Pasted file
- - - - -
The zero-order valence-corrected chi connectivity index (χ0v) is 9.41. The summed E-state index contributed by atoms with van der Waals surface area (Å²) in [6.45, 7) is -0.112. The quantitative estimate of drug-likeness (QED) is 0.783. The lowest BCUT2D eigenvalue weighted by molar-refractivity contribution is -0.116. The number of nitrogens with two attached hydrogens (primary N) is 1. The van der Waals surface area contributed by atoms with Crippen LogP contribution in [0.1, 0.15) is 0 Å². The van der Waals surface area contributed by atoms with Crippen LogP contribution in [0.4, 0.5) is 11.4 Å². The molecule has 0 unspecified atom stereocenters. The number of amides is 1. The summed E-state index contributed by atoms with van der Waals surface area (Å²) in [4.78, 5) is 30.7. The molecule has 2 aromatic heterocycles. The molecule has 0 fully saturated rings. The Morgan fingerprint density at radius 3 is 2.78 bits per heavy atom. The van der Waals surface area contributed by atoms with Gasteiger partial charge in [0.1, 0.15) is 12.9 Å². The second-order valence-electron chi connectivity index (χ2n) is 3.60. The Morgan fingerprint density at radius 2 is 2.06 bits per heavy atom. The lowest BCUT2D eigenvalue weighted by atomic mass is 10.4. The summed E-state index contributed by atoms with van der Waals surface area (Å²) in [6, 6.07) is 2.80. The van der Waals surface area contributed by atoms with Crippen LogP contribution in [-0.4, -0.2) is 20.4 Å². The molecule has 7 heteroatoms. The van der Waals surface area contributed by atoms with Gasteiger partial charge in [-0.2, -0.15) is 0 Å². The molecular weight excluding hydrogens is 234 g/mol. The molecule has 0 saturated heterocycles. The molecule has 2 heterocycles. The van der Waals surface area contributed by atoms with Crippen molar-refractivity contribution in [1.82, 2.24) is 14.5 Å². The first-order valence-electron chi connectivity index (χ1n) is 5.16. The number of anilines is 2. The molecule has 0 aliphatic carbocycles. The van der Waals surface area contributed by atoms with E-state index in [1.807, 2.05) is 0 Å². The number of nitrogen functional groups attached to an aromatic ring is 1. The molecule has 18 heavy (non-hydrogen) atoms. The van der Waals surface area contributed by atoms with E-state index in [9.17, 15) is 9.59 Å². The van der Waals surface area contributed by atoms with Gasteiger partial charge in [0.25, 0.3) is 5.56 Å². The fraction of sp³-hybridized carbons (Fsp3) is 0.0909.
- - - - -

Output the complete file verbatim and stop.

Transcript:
The zero-order valence-corrected chi connectivity index (χ0v) is 9.41. The summed E-state index contributed by atoms with van der Waals surface area (Å²) in [6.45, 7) is -0.112. The quantitative estimate of drug-likeness (QED) is 0.783. The lowest BCUT2D eigenvalue weighted by molar-refractivity contribution is -0.116. The number of nitrogens with two attached hydrogens (primary N) is 1. The van der Waals surface area contributed by atoms with Crippen LogP contribution in [0.1, 0.15) is 0 Å². The van der Waals surface area contributed by atoms with Crippen LogP contribution in [0.4, 0.5) is 11.4 Å². The molecule has 0 unspecified atom stereocenters. The number of amides is 1. The summed E-state index contributed by atoms with van der Waals surface area (Å²) in [4.78, 5) is 30.7. The molecule has 2 aromatic heterocycles. The molecule has 0 fully saturated rings. The Morgan fingerprint density at radius 3 is 2.78 bits per heavy atom. The van der Waals surface area contributed by atoms with Gasteiger partial charge in [0.1, 0.15) is 12.9 Å². The second-order valence-electron chi connectivity index (χ2n) is 3.60. The Morgan fingerprint density at radius 2 is 2.06 bits per heavy atom. The lowest BCUT2D eigenvalue weighted by atomic mass is 10.4. The summed E-state index contributed by atoms with van der Waals surface area (Å²) in [6, 6.07) is 2.80. The van der Waals surface area contributed by atoms with Crippen LogP contribution in [-0.4, -0.2) is 20.4 Å². The molecule has 7 heteroatoms. The van der Waals surface area contributed by atoms with Gasteiger partial charge in [-0.2, -0.15) is 0 Å². The molecular weight excluding hydrogens is 234 g/mol. The molecule has 0 saturated heterocycles. The molecule has 2 heterocycles. The van der Waals surface area contributed by atoms with Crippen molar-refractivity contribution in [1.82, 2.24) is 14.5 Å². The first-order valence-electron chi connectivity index (χ1n) is 5.16. The number of anilines is 2. The molecule has 0 aliphatic carbocycles. The van der Waals surface area contributed by atoms with E-state index in [1.807, 2.05) is 0 Å². The number of nitrogen functional groups attached to an aromatic ring is 1. The molecule has 18 heavy (non-hydrogen) atoms. The van der Waals surface area contributed by atoms with E-state index in [9.17, 15) is 9.59 Å². The van der Waals surface area contributed by atoms with Gasteiger partial charge in [0.25, 0.3) is 5.56 Å². The fraction of sp³-hybridized carbons (Fsp3) is 0.0909.